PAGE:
Former England Women goalkeeper Rachel Brown-Finnis would have preferred to see a female appointed as head coach of the national side ahead of Phil Neville, but believes there were no suitable candidates.
Neville, a former England defender, was named the permanent successor to Mark Sampson despite having no previous managerial experience - although he has had coaching stints with former club Manchester United as well as Valencia.
Chelsea Ladies boss Emma Hayes ruled herself out of contention by signing a new long-term contract with the Women's Super League side while Mo Marley, who was in interim charge of the side, is reported to have withdrawn from consideration after initially applying for the post.
And Brown-Finnis, who earned 82 caps for the national side between 1997 and 2013, thinks it would have been inappropriate for the Football Association to prioritise gender being a critical factor in their search for Sampson's replacement.
Brown-Finnis told BBC Radio 5 live: "I'd love for a female to be in charge of the national team but if they didn't have the right candidate then I think they shouldn't hire someone just because they're female.
"Phil Neville doesn't have that senior level management experience but what he does bring is pretty unique.
"The FA needed to think outside the box. They have gone for someone who has won at the highest level.
"He trained and played as a top level player in an era when Man United won everything. He has that level of excellence that the players will thrive on.
"A lot of people have said he has no experience coaching females but he has got experience which previous managers have not had."
Another former England goalkeeper, Pauline Cope-Bonas, was far more critical of Neville's appointment.
She told BBC Radio 5 live: "A lot of people are disappointed because probably he hasn't been to a women's game. He's never worked within the women's game and that's the crux of it.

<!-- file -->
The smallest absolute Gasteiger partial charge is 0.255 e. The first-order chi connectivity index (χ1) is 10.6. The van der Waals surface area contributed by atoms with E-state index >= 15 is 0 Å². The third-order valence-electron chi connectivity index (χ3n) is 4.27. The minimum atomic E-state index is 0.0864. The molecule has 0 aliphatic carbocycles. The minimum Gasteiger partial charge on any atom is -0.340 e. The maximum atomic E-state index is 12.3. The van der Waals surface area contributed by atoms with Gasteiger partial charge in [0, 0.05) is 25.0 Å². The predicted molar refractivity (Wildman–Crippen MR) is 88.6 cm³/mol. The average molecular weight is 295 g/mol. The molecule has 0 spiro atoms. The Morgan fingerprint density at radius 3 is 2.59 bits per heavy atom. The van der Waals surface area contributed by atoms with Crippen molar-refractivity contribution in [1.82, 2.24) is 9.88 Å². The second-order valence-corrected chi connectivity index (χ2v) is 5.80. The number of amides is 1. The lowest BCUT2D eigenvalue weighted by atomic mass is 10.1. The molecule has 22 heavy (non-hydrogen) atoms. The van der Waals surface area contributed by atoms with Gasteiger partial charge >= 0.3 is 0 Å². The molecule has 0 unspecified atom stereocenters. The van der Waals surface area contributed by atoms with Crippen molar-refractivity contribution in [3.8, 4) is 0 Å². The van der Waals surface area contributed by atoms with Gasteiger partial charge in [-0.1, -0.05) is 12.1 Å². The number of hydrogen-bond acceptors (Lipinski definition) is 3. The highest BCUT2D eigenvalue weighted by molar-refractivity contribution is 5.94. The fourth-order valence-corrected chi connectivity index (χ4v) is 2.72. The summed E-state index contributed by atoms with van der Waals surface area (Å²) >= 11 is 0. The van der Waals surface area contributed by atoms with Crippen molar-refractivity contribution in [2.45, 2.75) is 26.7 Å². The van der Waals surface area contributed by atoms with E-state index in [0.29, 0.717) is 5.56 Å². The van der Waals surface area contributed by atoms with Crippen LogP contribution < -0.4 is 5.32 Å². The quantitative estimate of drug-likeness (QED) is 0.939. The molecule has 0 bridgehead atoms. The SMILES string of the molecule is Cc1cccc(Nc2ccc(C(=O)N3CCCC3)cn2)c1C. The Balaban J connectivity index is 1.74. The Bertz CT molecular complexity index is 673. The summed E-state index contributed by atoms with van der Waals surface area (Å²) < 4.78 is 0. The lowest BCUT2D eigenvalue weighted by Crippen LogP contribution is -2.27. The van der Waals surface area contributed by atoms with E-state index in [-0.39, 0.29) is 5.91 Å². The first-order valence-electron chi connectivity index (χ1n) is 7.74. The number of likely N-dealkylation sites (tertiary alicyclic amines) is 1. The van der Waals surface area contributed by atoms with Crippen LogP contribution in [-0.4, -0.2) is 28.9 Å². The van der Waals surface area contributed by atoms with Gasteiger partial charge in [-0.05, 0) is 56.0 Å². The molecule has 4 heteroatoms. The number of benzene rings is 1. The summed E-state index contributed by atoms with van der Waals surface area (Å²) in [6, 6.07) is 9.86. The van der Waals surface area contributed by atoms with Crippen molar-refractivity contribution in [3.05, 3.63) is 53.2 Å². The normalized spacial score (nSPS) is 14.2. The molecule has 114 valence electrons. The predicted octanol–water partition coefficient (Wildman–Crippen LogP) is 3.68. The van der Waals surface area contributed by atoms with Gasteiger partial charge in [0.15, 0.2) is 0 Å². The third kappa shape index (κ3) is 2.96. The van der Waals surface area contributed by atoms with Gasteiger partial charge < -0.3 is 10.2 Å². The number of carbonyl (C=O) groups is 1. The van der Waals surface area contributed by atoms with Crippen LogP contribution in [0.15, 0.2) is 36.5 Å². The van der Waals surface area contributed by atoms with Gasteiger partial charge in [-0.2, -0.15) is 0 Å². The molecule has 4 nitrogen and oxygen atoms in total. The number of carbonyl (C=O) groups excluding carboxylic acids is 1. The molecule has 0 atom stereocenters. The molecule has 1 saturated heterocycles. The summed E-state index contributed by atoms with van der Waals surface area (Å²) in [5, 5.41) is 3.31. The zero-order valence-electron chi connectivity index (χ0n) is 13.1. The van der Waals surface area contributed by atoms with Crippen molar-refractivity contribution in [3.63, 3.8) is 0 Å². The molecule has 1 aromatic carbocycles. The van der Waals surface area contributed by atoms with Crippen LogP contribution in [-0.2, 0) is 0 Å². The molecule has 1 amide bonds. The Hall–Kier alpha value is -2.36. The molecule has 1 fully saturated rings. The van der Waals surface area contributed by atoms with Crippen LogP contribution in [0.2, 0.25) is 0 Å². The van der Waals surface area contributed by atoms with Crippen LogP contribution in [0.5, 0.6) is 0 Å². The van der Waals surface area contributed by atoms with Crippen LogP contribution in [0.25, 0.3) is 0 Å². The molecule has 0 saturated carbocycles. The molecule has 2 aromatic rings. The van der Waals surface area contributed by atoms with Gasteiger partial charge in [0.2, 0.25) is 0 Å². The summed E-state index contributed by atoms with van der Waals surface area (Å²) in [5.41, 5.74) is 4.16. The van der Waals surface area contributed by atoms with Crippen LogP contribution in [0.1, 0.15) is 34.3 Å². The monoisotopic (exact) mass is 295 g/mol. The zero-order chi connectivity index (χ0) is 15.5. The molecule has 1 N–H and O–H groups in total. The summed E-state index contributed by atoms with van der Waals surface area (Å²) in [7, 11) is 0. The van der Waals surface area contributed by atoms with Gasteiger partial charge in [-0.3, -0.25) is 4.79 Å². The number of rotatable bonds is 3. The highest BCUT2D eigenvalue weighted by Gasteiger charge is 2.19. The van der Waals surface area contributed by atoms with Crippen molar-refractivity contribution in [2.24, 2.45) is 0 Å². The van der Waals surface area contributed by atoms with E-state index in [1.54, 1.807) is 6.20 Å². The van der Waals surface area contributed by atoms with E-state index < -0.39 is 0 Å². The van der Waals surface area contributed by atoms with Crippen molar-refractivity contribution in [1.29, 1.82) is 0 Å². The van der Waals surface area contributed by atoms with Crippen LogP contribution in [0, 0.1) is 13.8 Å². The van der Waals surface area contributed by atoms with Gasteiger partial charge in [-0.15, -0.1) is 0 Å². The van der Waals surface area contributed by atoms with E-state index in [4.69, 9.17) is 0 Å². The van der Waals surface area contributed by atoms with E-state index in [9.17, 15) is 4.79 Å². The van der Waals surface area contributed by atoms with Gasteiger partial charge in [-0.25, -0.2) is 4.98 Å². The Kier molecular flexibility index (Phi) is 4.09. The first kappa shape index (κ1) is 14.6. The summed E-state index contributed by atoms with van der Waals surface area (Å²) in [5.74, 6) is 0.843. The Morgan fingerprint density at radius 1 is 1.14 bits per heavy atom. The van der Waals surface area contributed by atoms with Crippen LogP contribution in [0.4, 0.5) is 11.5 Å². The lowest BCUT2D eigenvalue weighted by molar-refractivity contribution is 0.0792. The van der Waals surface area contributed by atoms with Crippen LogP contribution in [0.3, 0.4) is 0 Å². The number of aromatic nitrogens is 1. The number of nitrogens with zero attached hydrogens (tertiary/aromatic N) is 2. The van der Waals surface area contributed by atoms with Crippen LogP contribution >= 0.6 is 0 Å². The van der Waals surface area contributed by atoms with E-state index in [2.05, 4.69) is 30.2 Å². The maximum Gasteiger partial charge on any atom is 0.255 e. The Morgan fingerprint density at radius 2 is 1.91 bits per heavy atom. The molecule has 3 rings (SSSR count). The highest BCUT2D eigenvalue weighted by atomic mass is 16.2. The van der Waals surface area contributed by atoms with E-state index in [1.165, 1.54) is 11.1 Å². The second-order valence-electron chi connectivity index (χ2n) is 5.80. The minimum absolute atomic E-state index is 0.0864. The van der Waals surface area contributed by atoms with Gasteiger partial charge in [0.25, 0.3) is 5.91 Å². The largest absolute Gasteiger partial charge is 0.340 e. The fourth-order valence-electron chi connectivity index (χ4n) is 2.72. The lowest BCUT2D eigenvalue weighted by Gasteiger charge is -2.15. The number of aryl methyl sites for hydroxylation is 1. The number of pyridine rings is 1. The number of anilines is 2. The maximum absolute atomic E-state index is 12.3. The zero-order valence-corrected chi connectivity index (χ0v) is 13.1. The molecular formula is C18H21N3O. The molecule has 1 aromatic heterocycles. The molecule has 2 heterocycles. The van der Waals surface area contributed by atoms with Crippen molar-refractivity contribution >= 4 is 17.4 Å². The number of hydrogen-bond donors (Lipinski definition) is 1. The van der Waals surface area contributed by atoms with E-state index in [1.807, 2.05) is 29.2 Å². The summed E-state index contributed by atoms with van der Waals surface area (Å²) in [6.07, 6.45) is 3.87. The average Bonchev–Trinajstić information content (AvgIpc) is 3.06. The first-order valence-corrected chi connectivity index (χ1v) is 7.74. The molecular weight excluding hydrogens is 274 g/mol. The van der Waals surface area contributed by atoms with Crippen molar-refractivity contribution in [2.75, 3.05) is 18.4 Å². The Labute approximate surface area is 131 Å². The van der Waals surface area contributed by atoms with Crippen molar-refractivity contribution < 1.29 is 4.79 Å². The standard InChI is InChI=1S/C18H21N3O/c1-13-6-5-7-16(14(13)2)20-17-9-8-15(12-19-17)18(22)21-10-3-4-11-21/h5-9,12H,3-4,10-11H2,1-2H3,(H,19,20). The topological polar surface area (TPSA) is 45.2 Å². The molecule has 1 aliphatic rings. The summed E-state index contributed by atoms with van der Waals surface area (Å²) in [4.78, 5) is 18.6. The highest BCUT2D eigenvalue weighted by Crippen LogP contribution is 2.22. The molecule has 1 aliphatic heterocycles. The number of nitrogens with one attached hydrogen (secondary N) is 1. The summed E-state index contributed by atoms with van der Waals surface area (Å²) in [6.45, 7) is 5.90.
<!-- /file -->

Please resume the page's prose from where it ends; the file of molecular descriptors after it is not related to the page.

"It is different. We deal with emotional things, women have women's problems, monthly problems, relationship problems. Our work ethic is just as good, our technique is just as good, our professionalism is just as good.
"It's just that dealing with a group of women is different to dealing with guys.
"I feel sorry for the coaches who have worked their way up the ladder, they've not been given a look-in. Why didn't Mo Marley get it?"
Neville has already courted controversy after a historical tweet posted in 2012 caused a Twitter storm.
This one is not really ok though is it? I’m not sure domestic abuse is really joke material is it. pic.twitter.com/E9sqRblMn2— Elizabeth Ammon (@legsidelizzy) January 23, 2018
"Morning men couple of hours cricket be4 work sets me up nicely for the day," Neville wrote.
When asked why he only referred to men in his post, Neville replied: "When I said morning men I thought the women would of been busy preparing breakfast/getting kids ready/making the beds-sorry morning women!"
Neville subsequently deleted the sexist post and then appeared to remove his Twitter account, @fizzer18, which was unavailable to users.
This one too, Dan pic.twitter.com/NfKxNkw5Q4— Amit Kamath (@jestalt) January 24, 2018
Neville replaces Sampson, who was accused of racism by England striker Eni Aluko, although he was eventually sacked for "inappropriate and unacceptable behaviour" in a previous role with Bristol Academy.
That prompted the FA to turn to England under-19 coach Marley as a caretaker manager and she led England to a 1-0 defeat by France in a friendly in October and two convincing World Cup qualifying wins over Bosnia-Herzegovina and Kazakhstan.
England's next qualifying game is against Wales in Southampton on April 6.